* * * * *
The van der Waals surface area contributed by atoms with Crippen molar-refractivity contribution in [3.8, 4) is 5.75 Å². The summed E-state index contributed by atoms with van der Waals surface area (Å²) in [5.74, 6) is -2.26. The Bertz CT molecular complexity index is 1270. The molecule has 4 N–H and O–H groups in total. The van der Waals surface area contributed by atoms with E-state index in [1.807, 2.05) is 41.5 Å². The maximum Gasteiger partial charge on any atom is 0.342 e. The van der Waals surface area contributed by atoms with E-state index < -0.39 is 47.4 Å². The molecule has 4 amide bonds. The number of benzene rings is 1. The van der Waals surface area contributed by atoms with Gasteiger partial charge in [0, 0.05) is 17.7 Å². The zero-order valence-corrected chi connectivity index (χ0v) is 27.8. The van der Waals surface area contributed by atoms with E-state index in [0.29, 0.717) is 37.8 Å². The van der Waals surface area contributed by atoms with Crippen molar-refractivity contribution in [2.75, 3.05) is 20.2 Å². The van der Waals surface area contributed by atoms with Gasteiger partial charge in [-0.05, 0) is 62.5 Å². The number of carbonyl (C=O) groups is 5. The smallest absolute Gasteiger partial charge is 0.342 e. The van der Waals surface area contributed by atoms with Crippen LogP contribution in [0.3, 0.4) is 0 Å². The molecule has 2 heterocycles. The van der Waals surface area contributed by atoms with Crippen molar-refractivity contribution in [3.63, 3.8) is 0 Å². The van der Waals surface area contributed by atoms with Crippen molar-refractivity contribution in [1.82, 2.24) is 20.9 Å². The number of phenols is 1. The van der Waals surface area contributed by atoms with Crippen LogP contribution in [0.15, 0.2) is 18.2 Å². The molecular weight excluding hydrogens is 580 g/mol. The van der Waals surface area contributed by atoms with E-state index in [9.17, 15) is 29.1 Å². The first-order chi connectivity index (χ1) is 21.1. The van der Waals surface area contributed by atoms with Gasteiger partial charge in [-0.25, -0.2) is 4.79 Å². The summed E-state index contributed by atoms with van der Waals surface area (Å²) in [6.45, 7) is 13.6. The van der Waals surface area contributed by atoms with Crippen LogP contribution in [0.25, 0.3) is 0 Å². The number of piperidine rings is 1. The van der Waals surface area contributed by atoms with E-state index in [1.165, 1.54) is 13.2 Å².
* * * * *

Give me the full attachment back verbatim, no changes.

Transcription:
The van der Waals surface area contributed by atoms with Crippen molar-refractivity contribution in [3.8, 4) is 5.75 Å². The summed E-state index contributed by atoms with van der Waals surface area (Å²) in [5.74, 6) is -2.26. The Bertz CT molecular complexity index is 1270. The molecule has 4 N–H and O–H groups in total. The van der Waals surface area contributed by atoms with E-state index in [1.807, 2.05) is 41.5 Å². The maximum Gasteiger partial charge on any atom is 0.342 e. The van der Waals surface area contributed by atoms with E-state index < -0.39 is 47.4 Å². The molecule has 4 amide bonds. The number of benzene rings is 1. The van der Waals surface area contributed by atoms with Gasteiger partial charge in [0, 0.05) is 17.7 Å². The zero-order valence-corrected chi connectivity index (χ0v) is 27.8. The van der Waals surface area contributed by atoms with E-state index in [0.29, 0.717) is 37.8 Å². The van der Waals surface area contributed by atoms with Crippen molar-refractivity contribution in [2.75, 3.05) is 20.2 Å². The van der Waals surface area contributed by atoms with Gasteiger partial charge in [-0.05, 0) is 62.5 Å². The number of carbonyl (C=O) groups is 5. The smallest absolute Gasteiger partial charge is 0.342 e. The van der Waals surface area contributed by atoms with Crippen LogP contribution in [0.3, 0.4) is 0 Å². The molecule has 2 heterocycles. The van der Waals surface area contributed by atoms with Crippen molar-refractivity contribution in [3.63, 3.8) is 0 Å². The van der Waals surface area contributed by atoms with Crippen molar-refractivity contribution in [1.82, 2.24) is 20.9 Å². The number of phenols is 1. The van der Waals surface area contributed by atoms with Crippen LogP contribution in [0.15, 0.2) is 18.2 Å². The molecular weight excluding hydrogens is 580 g/mol. The van der Waals surface area contributed by atoms with E-state index in [9.17, 15) is 29.1 Å². The first-order chi connectivity index (χ1) is 21.1. The van der Waals surface area contributed by atoms with Gasteiger partial charge in [-0.25, -0.2) is 4.79 Å². The summed E-state index contributed by atoms with van der Waals surface area (Å²) in [6.45, 7) is 13.6. The van der Waals surface area contributed by atoms with Crippen LogP contribution in [0.25, 0.3) is 0 Å². The number of piperidine rings is 1. The van der Waals surface area contributed by atoms with E-state index in [1.165, 1.54) is 13.2 Å².